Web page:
Happenstance has played a large part in bringing Lizzie Warren to where she is today. While studying English and Art History at Barnard College, she happened to catch the French documentary, “Darwin’s Nightmare,” on the ravages of global capitalism. She was intrigued by how beautifully it was structured. While her fellow students were buying tickets for “Harry Potter” and “Star Wars,” Lizzie was devouring documentaries.
After brief sojourns teaching in the south of France and the north of New York City (aka the South Bronx), Lizzie was hired by Connecticut Public Television where she began to produce and write, working on multiple documentaries, including “The Blizzard of ‘78” which was seen by over 200,000 viewers and “On Deadline” which won an regional Emmy for Best Documentary in 2011.
But happenstance had entered Lizzie’s life again in the guise of The Lonely Soldier by Helen Benedict, a book reporting the experiences of women serving in Iraq. Lizzie wondered what had happened to them as they returned. Then she saw a small item about a zoning board application for a transitional house for women veterans in Bridgeport. Lizzie knew then she wanted to make a documentary about these soldiers and their plight. And so was born “War Zone/Comfort Zone.”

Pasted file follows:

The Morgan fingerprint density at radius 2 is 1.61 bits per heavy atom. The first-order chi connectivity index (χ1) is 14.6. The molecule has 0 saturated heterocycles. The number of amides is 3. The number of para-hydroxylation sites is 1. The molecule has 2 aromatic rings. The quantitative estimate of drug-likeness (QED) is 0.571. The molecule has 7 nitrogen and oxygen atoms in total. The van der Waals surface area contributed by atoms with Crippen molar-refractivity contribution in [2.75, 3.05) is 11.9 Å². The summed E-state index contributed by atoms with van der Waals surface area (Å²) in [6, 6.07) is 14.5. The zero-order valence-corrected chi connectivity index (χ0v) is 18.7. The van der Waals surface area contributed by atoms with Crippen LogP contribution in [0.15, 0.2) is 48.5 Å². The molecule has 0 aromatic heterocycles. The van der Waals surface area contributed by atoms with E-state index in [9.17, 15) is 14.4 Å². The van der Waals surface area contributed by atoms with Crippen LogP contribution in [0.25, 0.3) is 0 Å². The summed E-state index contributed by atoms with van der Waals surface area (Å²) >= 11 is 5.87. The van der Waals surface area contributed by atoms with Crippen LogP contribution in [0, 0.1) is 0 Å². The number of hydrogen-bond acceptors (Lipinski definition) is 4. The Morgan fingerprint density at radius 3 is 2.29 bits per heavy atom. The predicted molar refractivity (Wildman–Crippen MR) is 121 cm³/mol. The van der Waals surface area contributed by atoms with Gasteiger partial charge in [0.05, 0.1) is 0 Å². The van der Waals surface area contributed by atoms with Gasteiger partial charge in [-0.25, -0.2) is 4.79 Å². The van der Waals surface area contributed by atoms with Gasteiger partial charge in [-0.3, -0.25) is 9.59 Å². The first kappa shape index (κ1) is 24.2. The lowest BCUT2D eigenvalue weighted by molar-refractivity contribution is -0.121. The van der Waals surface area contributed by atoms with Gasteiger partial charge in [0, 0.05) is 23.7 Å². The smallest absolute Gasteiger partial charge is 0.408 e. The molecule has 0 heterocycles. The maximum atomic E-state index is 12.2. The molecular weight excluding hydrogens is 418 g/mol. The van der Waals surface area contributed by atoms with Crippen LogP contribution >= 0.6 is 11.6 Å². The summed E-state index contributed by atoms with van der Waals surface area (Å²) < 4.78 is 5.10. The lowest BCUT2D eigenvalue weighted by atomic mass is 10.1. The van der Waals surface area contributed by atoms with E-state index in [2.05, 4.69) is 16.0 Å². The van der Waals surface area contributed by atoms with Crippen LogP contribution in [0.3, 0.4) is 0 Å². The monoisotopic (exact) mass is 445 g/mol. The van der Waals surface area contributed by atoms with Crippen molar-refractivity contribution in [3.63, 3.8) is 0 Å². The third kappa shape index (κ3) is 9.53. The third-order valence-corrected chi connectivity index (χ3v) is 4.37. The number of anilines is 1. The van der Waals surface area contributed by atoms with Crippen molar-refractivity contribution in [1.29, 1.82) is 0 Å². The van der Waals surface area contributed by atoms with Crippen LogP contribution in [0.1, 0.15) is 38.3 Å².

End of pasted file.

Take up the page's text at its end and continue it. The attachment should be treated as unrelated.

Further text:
Here happenstance was pushed aside by perseverance. Lizzie needed money to make the documentary. She refused to accept refusals, and asked people to help her. And some did. Lizzie applied for grants. But having never made a movie before, she received a lot of “no thanks, but good luck” rejections. Finally, Jennifer Boyd of Connecticut Public Television stepped in and said she would find the funds for Lizzie to finish the film.
So far, “War Zone/Comfort Zone” has received an Emmy nomination for Best Documentary and was screened at the Arizona International Film Festival. In addition, Lizzie is up for Best Historical Program Emmy as writer and producer of “The 60s in Connecticut.” She has already won two regional Emmys.
This multi-talented filmmaker graduated from Barnard College in 2006. She and her boyfriend live in Brooklyn with their cat, Mochi.
Karen Silverstein is an award-winning filmmaker who first came to public attention with the cult-classic culinary documentary Gefilte Fish.
In addition to making independent films, she has been working in public television as an editor and producer for almost 25 years, on shows such as NOVA, The MacNeil-Lehrer News Hour, Fetch! with Ruff Ruffman, Zoom and Arthur.
Born and raised in St. Louis, she now lives in West Hartford, Connecticut and works at Connecticut Public Television (CPTV). She edited The 60s in Connecticut and went to to partner with Lizzie Warren to complete War Zone/Comfort Zone which was nominated for a regional Emmy for Best Documentary. She also edits Infinity Hall Live is currently airing nationally through APT. She has another independent film in the works.